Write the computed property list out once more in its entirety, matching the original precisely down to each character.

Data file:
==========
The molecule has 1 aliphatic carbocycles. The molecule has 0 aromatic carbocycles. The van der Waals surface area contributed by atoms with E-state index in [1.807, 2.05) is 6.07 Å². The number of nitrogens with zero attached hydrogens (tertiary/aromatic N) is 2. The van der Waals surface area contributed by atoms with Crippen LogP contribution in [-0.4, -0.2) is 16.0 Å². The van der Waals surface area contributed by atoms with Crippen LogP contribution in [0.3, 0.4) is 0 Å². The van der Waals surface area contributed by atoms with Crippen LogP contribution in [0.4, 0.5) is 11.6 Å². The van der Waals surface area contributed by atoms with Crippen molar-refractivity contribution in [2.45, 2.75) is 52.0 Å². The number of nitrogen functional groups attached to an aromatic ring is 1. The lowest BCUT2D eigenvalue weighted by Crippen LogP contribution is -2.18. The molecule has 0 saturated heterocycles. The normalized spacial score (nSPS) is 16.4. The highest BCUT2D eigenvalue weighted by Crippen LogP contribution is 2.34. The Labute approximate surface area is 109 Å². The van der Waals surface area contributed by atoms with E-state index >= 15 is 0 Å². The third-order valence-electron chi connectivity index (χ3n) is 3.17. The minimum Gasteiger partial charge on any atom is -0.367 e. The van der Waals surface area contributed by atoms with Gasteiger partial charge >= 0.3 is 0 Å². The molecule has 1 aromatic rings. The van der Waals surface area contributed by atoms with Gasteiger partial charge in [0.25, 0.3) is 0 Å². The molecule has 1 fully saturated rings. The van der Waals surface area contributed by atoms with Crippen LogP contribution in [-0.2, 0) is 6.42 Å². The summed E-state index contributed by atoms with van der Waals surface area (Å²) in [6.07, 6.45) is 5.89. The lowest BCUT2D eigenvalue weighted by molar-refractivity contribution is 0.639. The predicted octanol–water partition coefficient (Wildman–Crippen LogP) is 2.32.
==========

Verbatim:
The molecule has 1 aliphatic carbocycles. The molecule has 0 aromatic carbocycles. The van der Waals surface area contributed by atoms with E-state index in [1.807, 2.05) is 6.07 Å². The number of nitrogens with zero attached hydrogens (tertiary/aromatic N) is 2. The van der Waals surface area contributed by atoms with Crippen LogP contribution in [-0.4, -0.2) is 16.0 Å². The van der Waals surface area contributed by atoms with Crippen LogP contribution in [0.3, 0.4) is 0 Å². The van der Waals surface area contributed by atoms with Crippen LogP contribution in [0.4, 0.5) is 11.6 Å². The van der Waals surface area contributed by atoms with Crippen molar-refractivity contribution in [2.45, 2.75) is 52.0 Å². The number of nitrogen functional groups attached to an aromatic ring is 1. The lowest BCUT2D eigenvalue weighted by Crippen LogP contribution is -2.18. The molecule has 0 saturated heterocycles. The normalized spacial score (nSPS) is 16.4. The highest BCUT2D eigenvalue weighted by Crippen LogP contribution is 2.34. The Labute approximate surface area is 109 Å². The van der Waals surface area contributed by atoms with E-state index >= 15 is 0 Å². The third-order valence-electron chi connectivity index (χ3n) is 3.17. The minimum Gasteiger partial charge on any atom is -0.367 e. The van der Waals surface area contributed by atoms with Gasteiger partial charge >= 0.3 is 0 Å². The molecule has 1 aromatic rings. The van der Waals surface area contributed by atoms with Gasteiger partial charge in [0.25, 0.3) is 0 Å². The molecule has 1 fully saturated rings. The van der Waals surface area contributed by atoms with Crippen LogP contribution in [-0.2, 0) is 6.42 Å². The summed E-state index contributed by atoms with van der Waals surface area (Å²) in [6.07, 6.45) is 5.89. The lowest BCUT2D eigenvalue weighted by molar-refractivity contribution is 0.639. The predicted octanol–water partition coefficient (Wildman–Crippen LogP) is 2.32.